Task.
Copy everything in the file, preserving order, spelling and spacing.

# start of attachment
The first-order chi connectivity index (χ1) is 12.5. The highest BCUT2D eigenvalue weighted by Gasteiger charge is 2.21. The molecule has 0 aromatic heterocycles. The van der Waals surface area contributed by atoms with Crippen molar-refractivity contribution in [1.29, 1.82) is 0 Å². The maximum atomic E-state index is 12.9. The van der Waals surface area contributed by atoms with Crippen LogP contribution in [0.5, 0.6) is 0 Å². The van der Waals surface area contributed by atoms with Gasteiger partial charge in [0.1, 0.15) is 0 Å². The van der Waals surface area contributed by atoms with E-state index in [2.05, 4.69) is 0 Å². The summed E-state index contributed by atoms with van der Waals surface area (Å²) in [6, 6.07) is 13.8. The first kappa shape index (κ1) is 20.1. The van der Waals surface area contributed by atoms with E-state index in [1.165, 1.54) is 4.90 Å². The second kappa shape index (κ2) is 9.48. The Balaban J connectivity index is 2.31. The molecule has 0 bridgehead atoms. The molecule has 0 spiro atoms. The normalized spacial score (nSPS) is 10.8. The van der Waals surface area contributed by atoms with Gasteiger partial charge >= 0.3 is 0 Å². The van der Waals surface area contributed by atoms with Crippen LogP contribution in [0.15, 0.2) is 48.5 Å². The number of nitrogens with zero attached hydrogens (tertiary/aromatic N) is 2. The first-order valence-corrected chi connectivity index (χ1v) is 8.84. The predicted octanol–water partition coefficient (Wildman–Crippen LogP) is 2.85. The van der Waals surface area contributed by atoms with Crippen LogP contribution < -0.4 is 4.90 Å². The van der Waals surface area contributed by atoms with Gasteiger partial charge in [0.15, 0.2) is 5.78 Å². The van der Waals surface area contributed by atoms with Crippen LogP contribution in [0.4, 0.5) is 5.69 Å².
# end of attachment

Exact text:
The first-order chi connectivity index (χ1) is 12.5. The highest BCUT2D eigenvalue weighted by Gasteiger charge is 2.21. The molecule has 0 aromatic heterocycles. The van der Waals surface area contributed by atoms with Crippen molar-refractivity contribution in [1.29, 1.82) is 0 Å². The maximum atomic E-state index is 12.9. The van der Waals surface area contributed by atoms with Crippen LogP contribution in [0.5, 0.6) is 0 Å². The van der Waals surface area contributed by atoms with Gasteiger partial charge in [0.1, 0.15) is 0 Å². The van der Waals surface area contributed by atoms with E-state index in [2.05, 4.69) is 0 Å². The summed E-state index contributed by atoms with van der Waals surface area (Å²) in [6, 6.07) is 13.8. The first kappa shape index (κ1) is 20.1. The van der Waals surface area contributed by atoms with E-state index in [1.165, 1.54) is 4.90 Å². The second kappa shape index (κ2) is 9.48. The Balaban J connectivity index is 2.31. The molecule has 0 bridgehead atoms. The molecule has 0 spiro atoms. The normalized spacial score (nSPS) is 10.8. The van der Waals surface area contributed by atoms with Gasteiger partial charge >= 0.3 is 0 Å². The van der Waals surface area contributed by atoms with Crippen LogP contribution in [0.15, 0.2) is 48.5 Å². The number of nitrogens with zero attached hydrogens (tertiary/aromatic N) is 2. The first-order valence-corrected chi connectivity index (χ1v) is 8.84. The predicted octanol–water partition coefficient (Wildman–Crippen LogP) is 2.85. The van der Waals surface area contributed by atoms with Crippen LogP contribution < -0.4 is 4.90 Å². The van der Waals surface area contributed by atoms with Gasteiger partial charge in [0.15, 0.2) is 5.78 Å². The van der Waals surface area contributed by atoms with Crippen LogP contribution in [0.4, 0.5) is 5.69 Å².